Recommendation: Douglas Murray on Telling the Truth

«I don’t care what people I don’t care about think.»
Douglas Murray

Unfortunately, Joe Rogan has left YouTube, but you still find clips of his shows on it. Among them this cut from an interview with Douglas Murray, in which Murray gives his views on telling the truth. The clip starts after he started to make the point, so I’ve included the missing part as transcript (I still had the episode as podcast on my iPhone, which PhoneView allowed me to extract). It begins with Joe Rogan asking him how he deals with being demonized:

«… one of the things I wanna talk to you about, because, I think you’re a very reasonable person with some with some well-educated beliefs. Your thoughts are thought out, you’ve taken these ideas and it’s not like you’re flippantly expressing them. These are things that you’ve worked over in your mind for quite a long time and written them down, expressed them. But I’ve seen horrible things written about you that don’t make any sense at all. And …»
«… what has that been like for you to see people, because you’re not willing to go along with this collective group think to have these … people have this completely disingenuous description of you, this interpretation of what you’re trying to accomplish, and the fact that you’re not willing to bend the knee. You’re being demonized in a very uncomfortable way.»
«Ahm … the truth is, I don’t feel it, Joe.»
«That’s amazing.»
«I really don’t feel it. I mean, I don’t know why this might be the case, I can suggest some reasons. One is, I don’t care what people I don’t care about think.»
«I really … don’t mind if some bot on Twitter is mean about me. It doesn’t bother me. Ah, the New York Times has never taken a love feeling towards me. But I don’t mind. I don’t need the New York Times to love me. I don’t need any of that. And I don’t care. I genuinely don’t care. My own opinion is enough for me and I get my opinions because I think about them, I investigate them, I travel all the time when we are still allowed to travel and speak to people and meet people all around the world, all the time. I’m fascinated by other cultures, I’m fascinated by what we can learn from each other. And I am genuinely not influenced, at all, by dishonest people who make dishonest claims about me. And I have to say, I just had the good fortune in my life as a writer to always say what I think. And sure that means I make mistakes at times, doubtless, everybody does, but I can’t tell you … and particularly your listeners who are wondering about this … it is so much better in your life to tell the truth. However you see it. It is so much better to just say what you see, than to shut up. Of all the regrets we could all have on our deathbeds, I recon one of the biggest is … the regret that you just sidled through life. Kinda hoping people didn’t notice you and you just got by and did everything you were told to do, and just were a good boy … and then you sidle off.»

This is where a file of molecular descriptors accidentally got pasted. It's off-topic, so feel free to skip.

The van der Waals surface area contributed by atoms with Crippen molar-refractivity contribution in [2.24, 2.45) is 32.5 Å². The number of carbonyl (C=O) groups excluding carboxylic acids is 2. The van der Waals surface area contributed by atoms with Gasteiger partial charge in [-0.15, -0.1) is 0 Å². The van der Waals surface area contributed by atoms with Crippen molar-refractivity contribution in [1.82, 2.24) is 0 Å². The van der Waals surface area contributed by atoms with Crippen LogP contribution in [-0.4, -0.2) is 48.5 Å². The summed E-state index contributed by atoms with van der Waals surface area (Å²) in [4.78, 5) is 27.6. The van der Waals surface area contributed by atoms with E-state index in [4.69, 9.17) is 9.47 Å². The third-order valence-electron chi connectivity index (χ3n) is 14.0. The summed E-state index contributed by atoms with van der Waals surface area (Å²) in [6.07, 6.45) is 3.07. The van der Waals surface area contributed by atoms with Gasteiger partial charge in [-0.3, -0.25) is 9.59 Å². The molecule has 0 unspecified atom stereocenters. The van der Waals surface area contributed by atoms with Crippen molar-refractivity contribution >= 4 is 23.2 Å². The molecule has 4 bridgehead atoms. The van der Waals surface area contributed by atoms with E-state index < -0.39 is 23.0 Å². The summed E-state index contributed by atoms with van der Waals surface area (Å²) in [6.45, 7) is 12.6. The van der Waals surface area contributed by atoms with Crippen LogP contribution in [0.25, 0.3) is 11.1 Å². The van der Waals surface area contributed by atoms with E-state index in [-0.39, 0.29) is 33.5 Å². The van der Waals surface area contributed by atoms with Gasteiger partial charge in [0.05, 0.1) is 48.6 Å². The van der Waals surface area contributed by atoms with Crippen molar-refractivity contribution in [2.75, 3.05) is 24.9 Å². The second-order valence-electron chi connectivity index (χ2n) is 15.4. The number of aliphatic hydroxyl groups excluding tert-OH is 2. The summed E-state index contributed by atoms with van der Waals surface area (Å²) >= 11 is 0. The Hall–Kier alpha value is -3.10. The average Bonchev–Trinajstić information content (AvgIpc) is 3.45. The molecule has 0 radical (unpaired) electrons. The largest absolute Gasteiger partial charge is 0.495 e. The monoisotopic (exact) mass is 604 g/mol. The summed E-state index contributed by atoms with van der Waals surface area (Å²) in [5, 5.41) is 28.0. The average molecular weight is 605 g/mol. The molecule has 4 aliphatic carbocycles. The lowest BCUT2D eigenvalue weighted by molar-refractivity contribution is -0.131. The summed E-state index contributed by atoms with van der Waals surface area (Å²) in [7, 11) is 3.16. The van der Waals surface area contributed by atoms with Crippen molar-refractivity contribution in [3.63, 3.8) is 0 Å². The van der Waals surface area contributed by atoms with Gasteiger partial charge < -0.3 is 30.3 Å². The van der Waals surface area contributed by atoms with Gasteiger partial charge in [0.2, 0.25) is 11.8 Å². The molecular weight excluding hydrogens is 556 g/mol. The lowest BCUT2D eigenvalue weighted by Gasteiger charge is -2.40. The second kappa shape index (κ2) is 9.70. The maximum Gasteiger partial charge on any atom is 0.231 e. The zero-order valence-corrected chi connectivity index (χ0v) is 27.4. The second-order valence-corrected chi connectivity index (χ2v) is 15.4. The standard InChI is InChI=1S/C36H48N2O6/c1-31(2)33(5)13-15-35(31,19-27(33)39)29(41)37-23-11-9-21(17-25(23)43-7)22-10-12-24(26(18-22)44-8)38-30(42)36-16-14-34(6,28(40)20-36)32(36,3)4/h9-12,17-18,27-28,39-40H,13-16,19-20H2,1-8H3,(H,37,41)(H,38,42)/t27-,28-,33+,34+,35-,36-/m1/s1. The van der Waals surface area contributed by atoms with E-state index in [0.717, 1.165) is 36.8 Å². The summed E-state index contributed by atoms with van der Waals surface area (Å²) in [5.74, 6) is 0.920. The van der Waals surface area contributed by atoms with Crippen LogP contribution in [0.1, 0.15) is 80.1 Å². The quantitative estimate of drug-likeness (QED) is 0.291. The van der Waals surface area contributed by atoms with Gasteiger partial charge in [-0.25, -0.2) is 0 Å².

«I think that’s a regretful position to be in. So I’ve always said what I thought, I’ve always written what I’ve thought, I’m amazed I’m still here in some ways, but it’s … I have the …»
Joe Rogan and Douglas Murray on “The Joe Rogan Experience”

then the clip starts

Hmm, well-put and yeah, totally agree. Still, fricking hard to do. There’s a reason for the quotation “Tell the truth and run.”

(And yeah, Spotify made Joe Rogan an offer that was hard to refuse, but still, YouTube lost a lot of great interviews. Lesson learned, always download what you want to listen to first! And keep those downloads.)

BTW, the essay by Havel should be the one here: